In the Philippines, President Rodrigo Duterte has asked Congress to extend martial law on the southern island of Mindanao, where government forces have been battling ISIS-allied militants in the city of Marawi. The conflict has killed more than 500 people and displaced over 200,000 since fighting began in May. Meanwhile, in Washington, D.C., a congressional human rights panel heard testimony Thursday from activists who warn Filipino security forces and vigilantes have killed more than 7,000 suspected drug users and dealers since Duterte launched his so-called war on drugs last June. This is Ellecer Carlos of the iDefend human rights coalition.
Ellecer Carlos: “Our daily documentation and monitoring work at the very affected communities confirm, without a shadow of a doubt, that President Duterte and other high officials of the land, having had to find a particular section of Philippine society worthy of elimination, have effectively put in place a de facto social cleansing policy, whereby police and vigilantes are not only encouraged, but rewarded and forced, to commit extrajudicial killings.”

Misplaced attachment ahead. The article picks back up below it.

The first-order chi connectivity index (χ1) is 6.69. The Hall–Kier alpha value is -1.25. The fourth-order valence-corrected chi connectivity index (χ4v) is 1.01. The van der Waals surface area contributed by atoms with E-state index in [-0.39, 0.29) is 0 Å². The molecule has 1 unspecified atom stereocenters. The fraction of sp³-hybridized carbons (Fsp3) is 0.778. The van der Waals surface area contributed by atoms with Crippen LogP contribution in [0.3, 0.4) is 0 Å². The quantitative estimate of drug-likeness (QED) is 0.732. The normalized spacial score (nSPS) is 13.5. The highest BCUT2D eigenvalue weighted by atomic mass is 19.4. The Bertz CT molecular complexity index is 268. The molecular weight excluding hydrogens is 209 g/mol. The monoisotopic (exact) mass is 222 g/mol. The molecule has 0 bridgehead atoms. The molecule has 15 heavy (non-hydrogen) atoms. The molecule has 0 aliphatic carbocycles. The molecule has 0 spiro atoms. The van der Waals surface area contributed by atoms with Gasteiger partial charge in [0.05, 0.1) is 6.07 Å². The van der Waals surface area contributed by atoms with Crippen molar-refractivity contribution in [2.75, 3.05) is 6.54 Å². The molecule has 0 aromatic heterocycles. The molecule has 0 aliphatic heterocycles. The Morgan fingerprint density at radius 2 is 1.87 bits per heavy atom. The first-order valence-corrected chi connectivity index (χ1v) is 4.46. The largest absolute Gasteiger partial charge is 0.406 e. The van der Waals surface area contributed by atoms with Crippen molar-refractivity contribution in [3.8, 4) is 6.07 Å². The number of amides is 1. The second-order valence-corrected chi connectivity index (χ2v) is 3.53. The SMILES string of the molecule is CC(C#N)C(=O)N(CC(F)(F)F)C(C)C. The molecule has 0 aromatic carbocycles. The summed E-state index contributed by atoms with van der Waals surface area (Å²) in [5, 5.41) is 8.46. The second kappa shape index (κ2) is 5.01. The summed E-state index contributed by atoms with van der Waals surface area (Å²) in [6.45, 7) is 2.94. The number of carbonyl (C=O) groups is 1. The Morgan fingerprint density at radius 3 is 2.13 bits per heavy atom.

Congressmember James McGovern, a Democrat from Massachusetts, said he was troubled by reports that President Duterte is planning to travel to Washington this fall for talks with President Trump.
Rep. James McGovern: “A man with the human rights record of President Duterte should not be invited to the White House. And if he comes, I will lead the protest, because, again, I mean, we ought to be on the side of advocating for human rights, not explaining them away.”
In April, President Trump called Duterte and invited him to the White House. In the transcript of their conversation leaked by The Intercept, Trump said, “I just wanted to congratulate you because I am hearing of the unbelievable job on the drug problem.”